In contrast to the United Kingdom's predominately offline authorization experience, nearly all card transactions in the United States are authorized online. This environment allows issuers to authorize transactions at the time of sale using multiple fraud and risk parameters.
In an online EMV transaction, the ICC-embedded card generates a cryptogram that is authenticated by the issuer during the authorization request. Assuming the card is authenticated and the merchant requires cardholder verification, either the terminal transmits the cardholder's encrypted PIN to the card issuer for verification or the merchant verifies the customer's signature to the signature on the card. Finally, for payment authorization, the terminal transmits payment-related information and a transaction-specific cryptogram to the issuer, which then authorizes or declines the transaction. This online payment authorization process is the same process that magnetic stripe cards currently use.
What does this mean for a U.S. EMV migration?
Unfortunately, the many methods for card authentication, cardholder verification, and payment authorization that EMV supports could lead to many different implementations in the United States. The few EMV-issuing financial institutions in the United States have reached no consensus when it comes to cardholder verification methods. Some issuers support offline PIN, others support online PIN, and still others support signature-only verification. Perhaps most critical to the EMV discussion is whether to support online or offline transactions, or both.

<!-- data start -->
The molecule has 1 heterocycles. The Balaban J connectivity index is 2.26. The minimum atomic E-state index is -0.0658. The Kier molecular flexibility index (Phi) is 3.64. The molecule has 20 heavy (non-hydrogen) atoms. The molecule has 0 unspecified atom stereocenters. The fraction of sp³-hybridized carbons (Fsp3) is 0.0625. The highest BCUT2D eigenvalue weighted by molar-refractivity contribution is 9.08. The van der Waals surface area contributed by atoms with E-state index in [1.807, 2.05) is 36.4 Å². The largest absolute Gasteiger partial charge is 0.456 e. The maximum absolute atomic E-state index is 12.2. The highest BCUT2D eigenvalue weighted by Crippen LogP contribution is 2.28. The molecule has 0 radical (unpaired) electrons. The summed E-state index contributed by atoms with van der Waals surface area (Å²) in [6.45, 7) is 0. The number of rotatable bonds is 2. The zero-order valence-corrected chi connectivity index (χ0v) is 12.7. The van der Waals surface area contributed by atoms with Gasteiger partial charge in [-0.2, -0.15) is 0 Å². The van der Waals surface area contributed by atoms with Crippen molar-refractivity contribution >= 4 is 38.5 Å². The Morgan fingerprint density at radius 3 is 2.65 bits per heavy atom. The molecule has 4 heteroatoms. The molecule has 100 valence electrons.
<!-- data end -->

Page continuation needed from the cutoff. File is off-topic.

The costs associated with an offline implementation are higher. First, ICCs in an offline environment require an additional processor on the card—to support dynamic data authentication—that ICCs in an online environment do not. Second, PIN management in the offline environment involves manipulation of the PIN resident within the ICC, a process that requires issuers to purchase technologies they do not need in the online environment.
From a risk standpoint, both offline and online EMV card authentication support dynamic data and offer superior protection against counterfeit fraud compared to the magnetic stripe. For PIN cardholder verification, offline and online PIN offer the same protection against lost or stolen card fraud.
Offline EMV implementations were necessary in many markets around the globe because of a lack of telecommunications access at the payment terminals. Because the United States already operates in an online environment and the costs to implement an offline adoption are higher, the business case for an online EMV implementation is stronger than an offline adoption. Further, with most payment terminals in the world now supporting online transactions, global interoperability of online-only EMV cards is not the barrier that it was in the past.
By Douglas A. King, payments risk expert in the Retail Payments Risk Forum at the Atlanta Fed
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December 12, 2011